The need for a flourishing energy technology sector, both in the United States and worldwide, is now more pertinent than it has ever been before. As populations around the globe continue to grow and the middle classes of such massive societies as China and India are booming and, therefore, so too their ever-expanding energy demand, the demand for traditional fossil fuels and thereby the stress on our increasingly delicate environment is also greater than ever.
Last year the Intergovernmental Panel on Climate Change released a damning study that showed that in order to comply with the goals set by the Paris agreement (by keeping global temperatures from rising more than 1.5 degrees Celsius over pre-industrial averages this century), we will have to cut worldwide carbon emissions down by 45 percent by 2030 and all the way down to zero by the middle of the century.
With energy demand growing and the pressing need to stop the flow of carbon dioxide into the atmosphere dovetailing into a particularly dire predicament for the planet, energy tech innovation is more needed than ever. Unfortunately, in the United States, Department of Energy regulations have sometimes hindered energy tech research and development instead of helping the sector to grow and diversify.
Until now, however, the United States Department of Energy has prohibited researchers from sharing early-stage tests of energy tech research with the private sector to bolster interest and investment in early, critical stages of research and development. As of this week, however, that is finally going to change.
The United States Department of Energy’s technology transfer program “is designed as a bridge between government and industry research—an opportunity for the agency to work on bleeding-edge technologies that can be transitioned to the private sector, creating economies and allowing those innovations to blossom” as explained by Nextgov, but it’s not until now that they are making this crucial policy change to bring the private sector into energy tech development at an earlier junction. Related: Trump Scrambles To Win Back Angry Farmers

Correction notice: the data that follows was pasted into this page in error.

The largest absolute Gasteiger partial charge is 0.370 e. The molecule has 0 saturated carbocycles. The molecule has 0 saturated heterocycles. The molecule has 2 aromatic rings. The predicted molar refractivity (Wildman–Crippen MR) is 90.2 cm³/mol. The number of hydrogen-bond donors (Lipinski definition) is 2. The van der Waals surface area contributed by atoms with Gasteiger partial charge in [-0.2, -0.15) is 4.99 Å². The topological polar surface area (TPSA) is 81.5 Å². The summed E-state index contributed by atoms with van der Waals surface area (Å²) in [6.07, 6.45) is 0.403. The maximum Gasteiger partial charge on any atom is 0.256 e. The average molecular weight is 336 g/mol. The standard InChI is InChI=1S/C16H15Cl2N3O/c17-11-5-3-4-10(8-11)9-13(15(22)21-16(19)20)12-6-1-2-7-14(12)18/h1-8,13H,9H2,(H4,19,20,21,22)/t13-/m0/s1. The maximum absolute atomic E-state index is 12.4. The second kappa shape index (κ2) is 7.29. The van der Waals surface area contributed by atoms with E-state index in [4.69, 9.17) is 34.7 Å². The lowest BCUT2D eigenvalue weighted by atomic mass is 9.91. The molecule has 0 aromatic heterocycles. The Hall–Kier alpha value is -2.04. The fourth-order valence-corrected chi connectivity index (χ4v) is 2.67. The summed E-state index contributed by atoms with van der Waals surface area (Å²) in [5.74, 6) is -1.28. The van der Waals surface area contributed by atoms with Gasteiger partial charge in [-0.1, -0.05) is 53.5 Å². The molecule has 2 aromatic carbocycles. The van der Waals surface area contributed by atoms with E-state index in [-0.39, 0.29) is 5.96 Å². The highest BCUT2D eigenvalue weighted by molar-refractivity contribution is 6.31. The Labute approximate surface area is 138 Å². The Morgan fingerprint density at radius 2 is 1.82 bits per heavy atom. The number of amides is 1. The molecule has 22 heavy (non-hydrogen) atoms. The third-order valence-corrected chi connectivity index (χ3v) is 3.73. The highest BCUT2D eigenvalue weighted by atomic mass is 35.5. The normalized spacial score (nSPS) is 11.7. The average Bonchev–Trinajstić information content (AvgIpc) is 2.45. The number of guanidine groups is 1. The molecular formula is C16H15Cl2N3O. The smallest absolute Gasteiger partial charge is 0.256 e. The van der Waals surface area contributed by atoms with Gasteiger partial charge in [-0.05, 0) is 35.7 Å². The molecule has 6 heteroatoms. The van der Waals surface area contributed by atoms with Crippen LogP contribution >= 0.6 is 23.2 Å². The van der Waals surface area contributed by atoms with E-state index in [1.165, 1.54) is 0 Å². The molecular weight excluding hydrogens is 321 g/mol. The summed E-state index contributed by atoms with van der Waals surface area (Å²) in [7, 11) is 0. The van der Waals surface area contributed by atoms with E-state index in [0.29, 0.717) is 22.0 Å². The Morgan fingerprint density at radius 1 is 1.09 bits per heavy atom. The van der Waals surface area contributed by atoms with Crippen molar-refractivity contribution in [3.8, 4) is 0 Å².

This is being accomplished, at long last, via the Department of Energy Research and Innovation Act. Although the act was instated in September of last year, this newest development is the result of a Tuesday regulation change “that will allow the agency to use technology transfer funds to perform these demos.” Before this week’s addendum, the act only allowed its funding to be used for three specific initiatives:
- Obtaining, maintaining, licensing and assigning intellectual property rights.
- Increasing the potential for the transfer of technology.
- Providing widespread notice of technology transfer opportunities.
With the new regulation change introduced this week, a fourth funding category will be added to this list, which will read: “Early stage and precommercial technology demonstration to remove barriers that limit private sector interest and demonstrate potential commercial applications of any research and technologies arising from laboratory activities.”
As explained by Nextgov, “Using that authority, the department will be able to use tech transfer funds to hold demo days where it can showcase some of the innovations the national laboratories are working on in the hopes of whetting the private sector’s appetite to take them further. [...] The department is not required to leave the rule open for public comment prior to it being enacted. However, the public notice does ask for feedback on the kinds of “early stage and precommercial technology demonstration activities” private sector partners would like to see.”
This additional opportunity for funding will allow for more flexibility in the energy tech industry that will then, if all goes accordingly, allow for and encourage more robust research and development into new, innovative approaches to the energy industry that the world so sorely needs in order to more effectively wean ourselves off of emissions-heavy fossil fuels.
By Haley Zaremba for Oilprice.com
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